20/10 Vision


Can we really look to the future when most of us are more short sighted?

I sat down at my keyboard today and very quickly became confused.  Nothing to do with the constant switch between Firefox or IE8 (which I use at home and everywhere else) and IE6 (which I am still forced to use at work despite it being nine years old); no, this confusion was down to the content of this post.

Part of me wanted to write about a couple of interesting little things which have happened around the office; the return of a significant colleague to the team after a secondment, the development of a very interesting programme here, a crazy conversation overheard in the toilets involving a gun (I kid you not).

Another part of me wanted to comment on the major, major changes that will be happening in just a few days, thanks to the Comprehensive Spending Review.  Or perhaps about the ‘bonfire of the quangos’, which to all intents and purposes is less of a bonfire and more of a spreading of the ashes.

Then I realised that this confusion is actually symptomatic of local government at the minute.  We are being encouraged to keep focussed on the little things and keep working hard, whilst being aware of (but ignoring to some extent) the fact that 20,000 quango staff and Osbourne only knows how many colleagues will potentially be out of work.

In some teams this has taken the form of an elephant in the room.  People know the cuts are coming and that they will affect everything they do, but are stubbornly and studiously refusing to consider it as ‘whatever happens will happen’.

Other teams are doing nothing at all but talking about it, reading about it and blogging about it and discussing it ad nauseum, in the process neglecting their day jobs.  This isn’t just today and tomorrow – this has been going on for some time to varying degrees, with no-one able to offer anything other than speculation as to what this all might mean.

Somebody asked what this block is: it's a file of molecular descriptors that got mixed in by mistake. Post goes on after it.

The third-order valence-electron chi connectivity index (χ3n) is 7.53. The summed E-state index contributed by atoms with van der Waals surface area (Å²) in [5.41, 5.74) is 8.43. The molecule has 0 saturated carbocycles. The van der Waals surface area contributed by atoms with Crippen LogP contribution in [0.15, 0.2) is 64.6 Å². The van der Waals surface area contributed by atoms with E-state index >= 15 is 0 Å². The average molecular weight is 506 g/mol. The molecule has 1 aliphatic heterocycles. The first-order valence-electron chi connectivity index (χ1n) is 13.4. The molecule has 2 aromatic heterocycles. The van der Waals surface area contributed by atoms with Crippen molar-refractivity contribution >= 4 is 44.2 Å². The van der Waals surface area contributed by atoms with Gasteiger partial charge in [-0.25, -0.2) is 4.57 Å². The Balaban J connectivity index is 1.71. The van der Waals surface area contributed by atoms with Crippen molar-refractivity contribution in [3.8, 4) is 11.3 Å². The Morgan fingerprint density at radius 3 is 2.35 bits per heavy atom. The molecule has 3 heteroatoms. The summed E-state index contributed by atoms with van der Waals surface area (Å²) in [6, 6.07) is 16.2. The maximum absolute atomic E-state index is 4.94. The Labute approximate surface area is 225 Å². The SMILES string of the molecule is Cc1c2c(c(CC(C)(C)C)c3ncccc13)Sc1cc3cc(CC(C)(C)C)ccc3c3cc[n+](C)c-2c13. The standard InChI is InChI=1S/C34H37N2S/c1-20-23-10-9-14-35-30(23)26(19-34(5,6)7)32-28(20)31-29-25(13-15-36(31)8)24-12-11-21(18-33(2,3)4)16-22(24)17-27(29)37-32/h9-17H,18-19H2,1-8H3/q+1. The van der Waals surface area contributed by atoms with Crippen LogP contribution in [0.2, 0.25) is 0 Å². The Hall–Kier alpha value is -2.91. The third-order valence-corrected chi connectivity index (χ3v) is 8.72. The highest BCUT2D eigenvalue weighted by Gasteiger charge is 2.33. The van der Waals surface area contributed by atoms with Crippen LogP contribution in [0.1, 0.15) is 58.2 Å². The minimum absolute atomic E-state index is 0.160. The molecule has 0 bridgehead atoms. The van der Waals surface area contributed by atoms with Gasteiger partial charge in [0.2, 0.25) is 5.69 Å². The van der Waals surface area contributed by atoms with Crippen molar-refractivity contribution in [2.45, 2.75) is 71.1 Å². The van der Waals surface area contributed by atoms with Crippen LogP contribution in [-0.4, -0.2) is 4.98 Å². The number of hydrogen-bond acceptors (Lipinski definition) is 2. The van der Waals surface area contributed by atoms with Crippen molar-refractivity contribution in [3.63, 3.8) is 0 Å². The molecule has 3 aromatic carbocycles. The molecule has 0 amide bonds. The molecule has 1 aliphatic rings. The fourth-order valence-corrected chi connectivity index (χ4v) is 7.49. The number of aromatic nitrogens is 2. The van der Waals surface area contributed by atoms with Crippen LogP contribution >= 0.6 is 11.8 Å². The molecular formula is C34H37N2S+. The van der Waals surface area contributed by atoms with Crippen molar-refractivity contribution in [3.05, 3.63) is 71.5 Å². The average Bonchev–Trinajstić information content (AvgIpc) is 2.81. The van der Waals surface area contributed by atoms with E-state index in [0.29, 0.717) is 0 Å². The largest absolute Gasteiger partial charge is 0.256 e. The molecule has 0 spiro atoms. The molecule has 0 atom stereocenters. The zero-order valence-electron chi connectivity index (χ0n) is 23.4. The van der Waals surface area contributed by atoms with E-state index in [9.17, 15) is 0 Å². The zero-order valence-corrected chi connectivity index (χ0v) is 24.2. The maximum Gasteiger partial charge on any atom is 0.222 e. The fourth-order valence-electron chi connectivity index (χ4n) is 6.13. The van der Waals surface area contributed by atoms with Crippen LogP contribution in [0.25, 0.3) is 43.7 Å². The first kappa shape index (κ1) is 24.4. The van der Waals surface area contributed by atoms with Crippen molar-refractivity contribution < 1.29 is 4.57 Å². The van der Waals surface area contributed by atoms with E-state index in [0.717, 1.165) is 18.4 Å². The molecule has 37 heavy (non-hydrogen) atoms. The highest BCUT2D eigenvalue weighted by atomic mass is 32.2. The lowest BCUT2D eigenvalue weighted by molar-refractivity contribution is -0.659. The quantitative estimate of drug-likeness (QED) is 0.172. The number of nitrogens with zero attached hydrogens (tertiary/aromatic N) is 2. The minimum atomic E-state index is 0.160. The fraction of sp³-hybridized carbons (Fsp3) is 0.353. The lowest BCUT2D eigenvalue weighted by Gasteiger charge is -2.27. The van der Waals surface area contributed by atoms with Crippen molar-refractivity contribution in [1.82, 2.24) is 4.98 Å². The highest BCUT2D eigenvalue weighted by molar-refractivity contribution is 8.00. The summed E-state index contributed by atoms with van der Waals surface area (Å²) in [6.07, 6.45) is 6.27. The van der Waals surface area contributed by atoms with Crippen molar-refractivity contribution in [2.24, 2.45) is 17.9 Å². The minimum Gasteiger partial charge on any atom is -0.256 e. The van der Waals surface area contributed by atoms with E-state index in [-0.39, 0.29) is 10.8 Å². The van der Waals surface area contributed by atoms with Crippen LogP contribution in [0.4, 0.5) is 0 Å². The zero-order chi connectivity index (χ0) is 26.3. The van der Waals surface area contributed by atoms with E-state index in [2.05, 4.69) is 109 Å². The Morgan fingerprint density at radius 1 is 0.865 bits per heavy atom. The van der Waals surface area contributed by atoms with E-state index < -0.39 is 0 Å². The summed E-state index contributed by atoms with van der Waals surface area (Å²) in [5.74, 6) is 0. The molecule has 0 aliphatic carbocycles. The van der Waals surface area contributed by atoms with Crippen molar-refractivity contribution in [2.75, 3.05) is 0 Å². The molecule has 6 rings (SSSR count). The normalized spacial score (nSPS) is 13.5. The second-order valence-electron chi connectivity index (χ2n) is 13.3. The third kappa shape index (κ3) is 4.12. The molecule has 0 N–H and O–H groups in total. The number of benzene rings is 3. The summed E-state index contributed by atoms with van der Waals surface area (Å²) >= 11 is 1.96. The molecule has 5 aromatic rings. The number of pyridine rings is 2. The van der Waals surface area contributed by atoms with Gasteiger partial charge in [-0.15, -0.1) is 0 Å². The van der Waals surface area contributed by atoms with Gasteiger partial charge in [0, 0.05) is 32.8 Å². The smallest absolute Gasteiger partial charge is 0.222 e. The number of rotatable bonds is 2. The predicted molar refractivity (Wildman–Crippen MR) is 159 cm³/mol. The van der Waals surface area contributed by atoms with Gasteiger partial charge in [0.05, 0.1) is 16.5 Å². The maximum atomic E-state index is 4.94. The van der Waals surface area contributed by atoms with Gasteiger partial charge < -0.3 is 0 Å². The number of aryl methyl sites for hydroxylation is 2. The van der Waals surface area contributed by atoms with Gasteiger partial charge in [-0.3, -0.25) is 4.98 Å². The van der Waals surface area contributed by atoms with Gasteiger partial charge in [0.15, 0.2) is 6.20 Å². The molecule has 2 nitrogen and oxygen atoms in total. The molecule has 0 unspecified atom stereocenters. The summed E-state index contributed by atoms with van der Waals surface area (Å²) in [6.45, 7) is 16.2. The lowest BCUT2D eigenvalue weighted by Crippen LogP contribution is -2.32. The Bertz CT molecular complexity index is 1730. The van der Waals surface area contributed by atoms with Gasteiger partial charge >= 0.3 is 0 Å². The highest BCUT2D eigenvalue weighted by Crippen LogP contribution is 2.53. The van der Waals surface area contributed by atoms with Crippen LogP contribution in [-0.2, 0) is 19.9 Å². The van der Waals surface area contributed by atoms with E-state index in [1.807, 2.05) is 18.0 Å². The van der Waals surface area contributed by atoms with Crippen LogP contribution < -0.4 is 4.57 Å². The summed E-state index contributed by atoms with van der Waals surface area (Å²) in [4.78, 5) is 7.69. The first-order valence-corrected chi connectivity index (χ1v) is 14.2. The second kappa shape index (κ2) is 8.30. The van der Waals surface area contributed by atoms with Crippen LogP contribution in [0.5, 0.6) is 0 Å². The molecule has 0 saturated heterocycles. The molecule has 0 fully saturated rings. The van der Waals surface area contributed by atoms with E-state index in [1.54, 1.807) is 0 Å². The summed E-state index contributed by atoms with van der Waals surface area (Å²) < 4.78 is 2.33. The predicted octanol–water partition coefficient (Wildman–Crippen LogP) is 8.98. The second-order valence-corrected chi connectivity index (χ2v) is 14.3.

The only thing for certain is that things aren’t going to go back to the way they always were.  Individual roles, teams, services, directorates and even entire Councils are all going to have to rethink what they do and why they do it, even if the conclusion actually ends up being that only minor changes are needed (unlikely as that may be).  Each of these will need to strip back the layers to look at what it was meant to do – not what it currently does – and see if this function is still needed.  If it is still required then it needs to look at if it is in the best position to fulfil that need, and if so how best to do so.

This big thinking is not going to be easy, and people are going to forget the bigger picture in order to focus on the smaller and more immediate picture; staying employed.  No-one is actually going to recommend that they are actually not needed and that their post should be deleted (although I’m sure many managers and senior officers are more than able and willing to say that about some of their subordinates, as long as they themselves stay employed).

In a few short days time, when the dust has settled, we may be able to start seeing things a little more clearly and understanding the extent to which our lives and livelihoods are going to change.  I just hope that sight isn’t akin to asking Mr Magoo to do a watercolour of the Alps.

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